Nigel Slater: For the love of food
As Toast comes to Richmond theatre in October, we talk to Nigel Slater about how his powerful memoir was transformed into a play, and why his personal story struck such a chord…
Not just fodder for the stomach but a panacea for the soul, the power of food can take us back to happier times, evoking fond memories of the people we were with and where we ate it. Equally, a certain dish can cause ridiculous amounts of pain as we remember a favourite food of those we have loved and lost.
Writing his autobiography, Toast: The Story of a Boy’s Hunger, about his own early memories of food, Nigel Slater perfectly conjured up the complicated relationships we have with what we eat and what we cook – and the complicated relationships with our families, lovers and friends. It was phenomenally successful. The book went on to spawn a film and now a play, which has proved a big hit in the West End and is currently on tour.
The tale takes us on a culinary journey from 1960s Wolverhampton with Nigel’s growing obsession with food, his much-loved mother’s culinary disasters, and the subsequent rivalry Nigel has with his new stepmother.
His story resonated with many, with Nigel telling of the wrenching grief of losing his mum, his difficult relationship with his father and subsequent stepmother, and his awareness of his own homosexuality.
“When I first wrote the autobiography, I thought no one would be interested. But I got so many letters and emails from people who had been in those situations and could relate to it. Many people lose a parent, either they have passed away or through divorce. There are lots of kids who have someone they love and suddenly they are no longer there. In those days, and particularly at that age, you are bottling everything up.”
“People are much better now when it comes to talking about their feelings. But back then it just wasn’t the done thing,” says Nigel. Along with the food nostalgia – grilled grapefruit, Arctic Roll and jam tarts, some of his reflections are heart-breaking. They also caused some controversy with surviving family members who disputed his side of the story. Does he have any regrets about laying himself – and others, as he perceived them to be – out so openly?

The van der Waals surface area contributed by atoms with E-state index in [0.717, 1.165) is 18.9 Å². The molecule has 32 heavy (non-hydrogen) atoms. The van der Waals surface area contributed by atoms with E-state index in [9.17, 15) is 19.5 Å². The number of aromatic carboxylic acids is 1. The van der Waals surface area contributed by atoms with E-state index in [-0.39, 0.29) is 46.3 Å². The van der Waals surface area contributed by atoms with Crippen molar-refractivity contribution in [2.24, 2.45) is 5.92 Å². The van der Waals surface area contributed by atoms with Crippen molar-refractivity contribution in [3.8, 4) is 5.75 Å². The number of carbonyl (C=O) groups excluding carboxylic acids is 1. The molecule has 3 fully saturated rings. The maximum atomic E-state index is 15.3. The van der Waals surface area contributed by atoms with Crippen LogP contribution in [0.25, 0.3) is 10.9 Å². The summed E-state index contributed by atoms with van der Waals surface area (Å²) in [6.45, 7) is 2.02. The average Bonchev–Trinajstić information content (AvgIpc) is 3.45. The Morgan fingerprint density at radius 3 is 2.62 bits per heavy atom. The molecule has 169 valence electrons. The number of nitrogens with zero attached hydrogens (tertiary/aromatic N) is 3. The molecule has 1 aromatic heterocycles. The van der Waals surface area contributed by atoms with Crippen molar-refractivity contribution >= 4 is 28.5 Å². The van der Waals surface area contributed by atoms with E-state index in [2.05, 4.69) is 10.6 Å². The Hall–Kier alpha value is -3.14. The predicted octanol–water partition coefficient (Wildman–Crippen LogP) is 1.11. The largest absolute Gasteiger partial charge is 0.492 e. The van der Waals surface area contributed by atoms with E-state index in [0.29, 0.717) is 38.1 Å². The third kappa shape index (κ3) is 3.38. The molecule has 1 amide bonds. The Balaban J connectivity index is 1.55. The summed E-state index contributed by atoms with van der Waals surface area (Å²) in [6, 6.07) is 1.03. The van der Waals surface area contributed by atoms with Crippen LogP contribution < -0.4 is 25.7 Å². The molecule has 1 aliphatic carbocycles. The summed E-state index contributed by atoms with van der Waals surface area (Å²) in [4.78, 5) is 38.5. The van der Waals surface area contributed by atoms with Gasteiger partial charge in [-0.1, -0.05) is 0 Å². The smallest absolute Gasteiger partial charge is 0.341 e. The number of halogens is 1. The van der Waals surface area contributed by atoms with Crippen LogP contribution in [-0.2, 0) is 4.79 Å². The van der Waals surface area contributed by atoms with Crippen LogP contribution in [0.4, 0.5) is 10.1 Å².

“Not really, though with hindsight I probably should have realised that it was difficult for everybody: the fact that my mum was ill and she still wanted to look after her little boy, the fact that my stepmother had left her husband and went to live with my dad and she is suddenly having to look after this other child. I wish I had taken that on board.”
With the success of the film and now the play, Nigel has had a constant reminder of his life as it plays out on the stage. Is it painful to watch? “I’ve seen it enough times now that maybe I should feel differently but when you are watching someone playing your mum or yourself on stage it is emotional. It is so tactile, you could put you hand out and touch these characters. There are some sad moments, and times I don’t want to be reminded of. But equally there are moments that are so joyous and so happy I could watch them over and again.”
Nigel has had some involvement in the play although he is quick to point out that he was confident early on to leave it in the hands of director Jonnie Riordan and writer Henry Filloux-Bennett. “They got the story and the spirit of it. Theatre is obviously not my world but it has been an exciting and dazzling thing to do.”
The actors have consulted Nigel on how to portray his life but he wanted to see their own take on it. “I didn’t want them to feel they had to do every move, every bit of body language to be as Mum, Dad or young Nigel would have done it. I wanted them to bring their ideas to it and what they had taken on board about what the characters had been like from the book.”
The play comes to Richmond Theatre from October 21st until the 26th. Nigel is no stranger to the town. “When I first came to London I lived on Kings Road in Richmond with my brother. It was one of those things where I was meant to stay for a week but it ended up being six months. I have a huge warmth towards Richmond. Although it so close to London, I always feel like I’m on holiday here and you have this incredible green space on your doorstep,” says Nigel, who today lives in North London.
In our current climate, the play may well provide a welcome retreat from all the chaos around us with the audience given nostalgic treats during the performance. “Everything is so insecure right now and we don’t know what will happen next. The flavours and tastes of our childhood are taking on a new role. They are flavours that take us to a place when life was a bit safer and we felt more comfortable with the world. We pass bags of sweets around, things that people haven’t spent their money on since they were nine. It is lovely to see.”
Catch Nigel Slater’s Toast at Richmond Theatre.
Tour dates: www.nigelslaterstoast.co.uk/